Research on genetic causes in a CVI population is only found in five studies (Bosch et al., 2014a,b, 2016) and only in persons with a visual acuity of ≤6/18. There are no studies with large populations of persons with a specific genetic disorder that have been investigated on presence or absence of CVI. Behavioral features of CVI are common in children with Down syndrome 38% of parents reported CVI symptoms (visual perception difficulties; Wilton et al., 2021). Children with Down syndrome have significantly lower visual acuity than typically developing children at distance and at near that cannot be corrected by distant refraction. They often present with accommodation deficit, crowding and strabismus (de Weger et al., 2021) and need bifocals to correct this (de Weger et al., 2019).
In several case series and reports, CVI was mentioned as one of the features. Although these reports are not of sufficient quality to include in the guidelines, a table is made of genetic diagnosis found if one of the features mentioned was CVI (Supplementary Appendix Table 5: Genetic cause found in case reports and case series).
The following remarks must be made:
- Cerebral visual impairment can be co-morbidity, without a causal relation, in a child with a genetic disorder.
- The table does not provide information on frequencies of CVI found in this diagnosis and if referral for further investigation on CVI is justified.
- Absence of a genetic disease in the table does not mean CVI cannot be found in this disease, because a structural examination on specific CVI items is not always performed or not mentioned in the title or abstract.
General Discussion and Organization of Care in Cerebral Visual Impairment
Based on the results of the five topics, the project group made an inventory of relevant outcome measures for each search question. Outcome measures were rated according to their relative importance in recommendations: Essential, important (but not essential), and unimportant. The project group prioritized the essential outcome measures based on clinical relevance.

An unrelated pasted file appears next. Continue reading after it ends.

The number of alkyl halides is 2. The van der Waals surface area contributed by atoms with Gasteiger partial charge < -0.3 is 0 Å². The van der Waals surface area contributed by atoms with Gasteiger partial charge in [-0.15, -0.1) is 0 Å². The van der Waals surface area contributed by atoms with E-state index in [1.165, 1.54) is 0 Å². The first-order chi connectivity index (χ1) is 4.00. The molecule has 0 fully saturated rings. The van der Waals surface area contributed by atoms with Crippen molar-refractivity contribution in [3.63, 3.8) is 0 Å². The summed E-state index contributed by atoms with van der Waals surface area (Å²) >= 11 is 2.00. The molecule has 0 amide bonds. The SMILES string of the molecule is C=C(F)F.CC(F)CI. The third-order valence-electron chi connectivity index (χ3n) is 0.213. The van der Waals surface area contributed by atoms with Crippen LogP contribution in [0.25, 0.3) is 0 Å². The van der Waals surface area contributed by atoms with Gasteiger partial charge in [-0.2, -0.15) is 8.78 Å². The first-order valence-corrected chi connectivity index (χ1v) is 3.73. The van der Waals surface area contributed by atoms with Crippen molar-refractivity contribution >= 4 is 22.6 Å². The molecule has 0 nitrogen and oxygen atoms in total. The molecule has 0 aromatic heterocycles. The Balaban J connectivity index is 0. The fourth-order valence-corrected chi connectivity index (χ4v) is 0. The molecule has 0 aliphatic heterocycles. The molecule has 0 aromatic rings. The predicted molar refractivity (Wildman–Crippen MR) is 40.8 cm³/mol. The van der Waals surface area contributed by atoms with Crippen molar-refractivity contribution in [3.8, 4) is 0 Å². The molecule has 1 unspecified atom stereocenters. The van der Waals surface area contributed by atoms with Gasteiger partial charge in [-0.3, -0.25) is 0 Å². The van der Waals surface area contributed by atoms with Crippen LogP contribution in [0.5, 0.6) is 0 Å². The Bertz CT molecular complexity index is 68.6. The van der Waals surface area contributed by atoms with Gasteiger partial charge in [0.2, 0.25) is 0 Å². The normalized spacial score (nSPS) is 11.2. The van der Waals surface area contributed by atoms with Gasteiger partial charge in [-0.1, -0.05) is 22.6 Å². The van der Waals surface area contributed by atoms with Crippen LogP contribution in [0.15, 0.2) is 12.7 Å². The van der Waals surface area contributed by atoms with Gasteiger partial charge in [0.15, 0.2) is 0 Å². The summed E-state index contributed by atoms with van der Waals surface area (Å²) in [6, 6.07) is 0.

Next the project group members approached authors in European countries in order to make an inventory of organizational possibilities for the diagnostics and referral in CVI.
All aspects of the care in order to diagnose and refer in CVI such as coordination, communication, financial means, human resources, and infrastructure are concerned in the start of the care for CVI. Because of the diversity in CVI, the care is complex and difficult to specify. Explanation of how the diagnosis and referral of CVI is organized in different European countries, is integrated in this chapter. Organizational and financial interferences were signaled and possible solutions described (Francke et al., 2008).
Topic One: Medical History and Cerebral Visual Impairment (Search Question 1A,B)
The structured medical history is related to the general categories which can be defined for children with risks on CVI as a result of congenital anomalies of brain or events pre-peri or postnatal that lead to brain damage during cerebral development.
None of the questionnaires offers sufficient screening in all CVI domains or for all age groups. In addition, children with behavior or emotional problems have a higher risk on false positive results with the current available questionnaires (Geldof et al., 2015).
There are two ways in which children with possible CVI can start in the diagnostic chain:
1 Parents are signaling deviant viewing behavior and are consulting a general physician, pediatrician or youth doctor or ophthalmologist. In this case a structured medical history (and if necessary a questionnaire) can be applied.
2 Identifying children by a questionnaire by healthcare professionals, this can be organized when risk groups are defined.
The use of a questionnaire is recommended, specially in high risk groups. A questionnaire provides a semi-structured interview about visual acuity and visual behavior. Some questionnaires clearly have an added value in screening when used during a first visit with a caretaker.
High risk groups for CVI:
Children with events during brain development; Prenatal; Perinatal; Postnatal (Flanagan et al., 2003; Rahi and Cable, 2003; Hellgren et al., 2016; Hellström et al., 2018; Philip et al., 2020); (group I and II) Children with congenital anomalies of brain (group II and III).
Children that are at risk for CVI on a basis of their history should have a structured history taken. If there are risk factors found, a questionnaire on CVI can be applied.
A referral at 24 months of age is always indicated for.
I Children who are included in the follow up group for Neonatal Care; prematurity < 30 weeks and/or birth weight < 1,000 gram.
II Children with Cerebral Palsy (GMFCS 1 t/m 5).
III Children with a developmental delay or TBI (traumatic brain injury).
In these groups, a CVI questionnaire is always indicated.
Group I pregnancy < 30 weeks and/or birth weight < 1,000 gram: